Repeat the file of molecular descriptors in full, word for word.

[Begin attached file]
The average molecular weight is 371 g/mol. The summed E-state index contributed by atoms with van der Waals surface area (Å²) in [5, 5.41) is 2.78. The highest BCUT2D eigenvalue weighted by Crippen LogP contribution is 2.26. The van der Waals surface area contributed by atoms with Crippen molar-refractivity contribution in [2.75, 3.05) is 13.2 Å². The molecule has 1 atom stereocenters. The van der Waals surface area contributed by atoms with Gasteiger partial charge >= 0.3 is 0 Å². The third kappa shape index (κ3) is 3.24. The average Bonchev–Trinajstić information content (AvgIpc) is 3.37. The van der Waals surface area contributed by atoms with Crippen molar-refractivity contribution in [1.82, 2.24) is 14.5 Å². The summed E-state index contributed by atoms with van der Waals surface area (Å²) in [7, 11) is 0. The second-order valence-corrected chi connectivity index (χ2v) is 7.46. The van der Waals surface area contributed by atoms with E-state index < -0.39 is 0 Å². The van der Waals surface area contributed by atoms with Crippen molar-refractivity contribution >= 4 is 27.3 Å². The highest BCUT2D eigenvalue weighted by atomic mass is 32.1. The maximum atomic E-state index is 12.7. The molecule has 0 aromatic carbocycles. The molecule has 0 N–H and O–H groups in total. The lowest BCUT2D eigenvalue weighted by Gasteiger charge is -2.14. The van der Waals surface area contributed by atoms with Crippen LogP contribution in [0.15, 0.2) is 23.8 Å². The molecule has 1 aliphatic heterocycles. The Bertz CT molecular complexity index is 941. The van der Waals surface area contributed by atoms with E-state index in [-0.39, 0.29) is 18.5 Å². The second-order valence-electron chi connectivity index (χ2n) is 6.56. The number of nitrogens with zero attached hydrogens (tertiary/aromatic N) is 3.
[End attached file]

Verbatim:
The average molecular weight is 371 g/mol. The summed E-state index contributed by atoms with van der Waals surface area (Å²) in [5, 5.41) is 2.78. The highest BCUT2D eigenvalue weighted by Crippen LogP contribution is 2.26. The van der Waals surface area contributed by atoms with Crippen molar-refractivity contribution in [2.75, 3.05) is 13.2 Å². The molecule has 1 atom stereocenters. The van der Waals surface area contributed by atoms with Gasteiger partial charge >= 0.3 is 0 Å². The third kappa shape index (κ3) is 3.24. The average Bonchev–Trinajstić information content (AvgIpc) is 3.37. The van der Waals surface area contributed by atoms with Crippen molar-refractivity contribution in [1.82, 2.24) is 14.5 Å². The summed E-state index contributed by atoms with van der Waals surface area (Å²) in [7, 11) is 0. The second-order valence-corrected chi connectivity index (χ2v) is 7.46. The van der Waals surface area contributed by atoms with E-state index < -0.39 is 0 Å². The van der Waals surface area contributed by atoms with Crippen molar-refractivity contribution >= 4 is 27.3 Å². The highest BCUT2D eigenvalue weighted by atomic mass is 32.1. The maximum atomic E-state index is 12.7. The molecule has 0 aromatic carbocycles. The molecule has 0 N–H and O–H groups in total. The lowest BCUT2D eigenvalue weighted by Gasteiger charge is -2.14. The van der Waals surface area contributed by atoms with Crippen LogP contribution in [0.15, 0.2) is 23.8 Å². The molecule has 1 aliphatic heterocycles. The Bertz CT molecular complexity index is 941. The van der Waals surface area contributed by atoms with E-state index in [-0.39, 0.29) is 18.5 Å². The second-order valence-electron chi connectivity index (χ2n) is 6.56. The number of nitrogens with zero attached hydrogens (tertiary/aromatic N) is 3.